Save the VCL and restart Varnish, then reload your page – both times should be the same. Wait 30 seconds and reload the page – the sidebar time should update but the main time remain the same. You are now caching these page components differently and assembling the page with ESI.

Screenshot after adding ESI
The layout after adding ESI, page components being cached differently. (View large version)

The value passed to bereq.url is a regular expression. Something you might like to do is put files that are uncachable or have a common TTL into one folder, then target that folder.

if (bereq.url ~ "^/inc") { 
  set beresp.ttl = 30s; } else { 
  set beresp.ttl = 120s; 

There are some more examples of simple expressions on the Fastly regular expression cheat sheet.

Set Some Content To Never Cache

If there is an include that you never want to be cached (for example, if it contains some personalized content), you can selectively flag things as uncacheable and deliver them directly from the web server.

I have a folder named personalized and I want any includes inside that folder to be served from the web server directly, bypassing the cache. I can do this using a similar if statement to the one I used to set the TTL, again in vcl_backend_response.

if (bereq.url ~ "^/personalized") {
  set beresp.uncacheable = true;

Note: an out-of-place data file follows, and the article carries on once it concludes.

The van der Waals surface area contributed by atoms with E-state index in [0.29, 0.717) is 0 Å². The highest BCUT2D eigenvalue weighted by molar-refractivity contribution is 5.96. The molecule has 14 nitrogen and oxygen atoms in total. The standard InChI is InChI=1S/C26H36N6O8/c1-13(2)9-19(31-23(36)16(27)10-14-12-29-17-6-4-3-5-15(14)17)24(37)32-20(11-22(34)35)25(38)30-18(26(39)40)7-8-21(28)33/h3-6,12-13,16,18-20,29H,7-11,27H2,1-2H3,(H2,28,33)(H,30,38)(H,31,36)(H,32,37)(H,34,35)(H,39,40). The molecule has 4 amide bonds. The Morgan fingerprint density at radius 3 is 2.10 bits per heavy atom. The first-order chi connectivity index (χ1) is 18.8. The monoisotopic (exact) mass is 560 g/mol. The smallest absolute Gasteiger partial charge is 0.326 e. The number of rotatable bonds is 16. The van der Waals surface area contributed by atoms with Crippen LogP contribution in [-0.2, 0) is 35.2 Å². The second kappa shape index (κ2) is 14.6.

The line return(deliver); means that the content bypasses the cache altogether and will always be served fresh, while the rest of the page gets served from the cache. You can test this by creating an include, again with a time on it, and placing it in the personalized folder.

<esi:include src="personalized/panel.php"/>  
  <?php include('personalized/panel.php'); ?>

This content should always show an updated time as it is served from the cache.

The full VCL can be found on GitHub. You can try different combinations of ESI to meet your own caching requirements.

Other Resources

Edge Side Includes can be a powerful way to tweak the performance of Varnish. How you use them, though, is likely to be very specific to your own site. Hopefully this article has highlighted some of the possibilities. To finish, here are some links that I’ve looked at while writing this tutorial and some which detail implementation for various CMSs. Check carefully which version of Varnish the article refers to – there is a lot of Varnish 3 or even Varnish 2 information about and the syntax has changed significantly. However, converting from one to the other is generally straightforward.

Further Reading

Smashing Editorial (da, ml, og, mrn)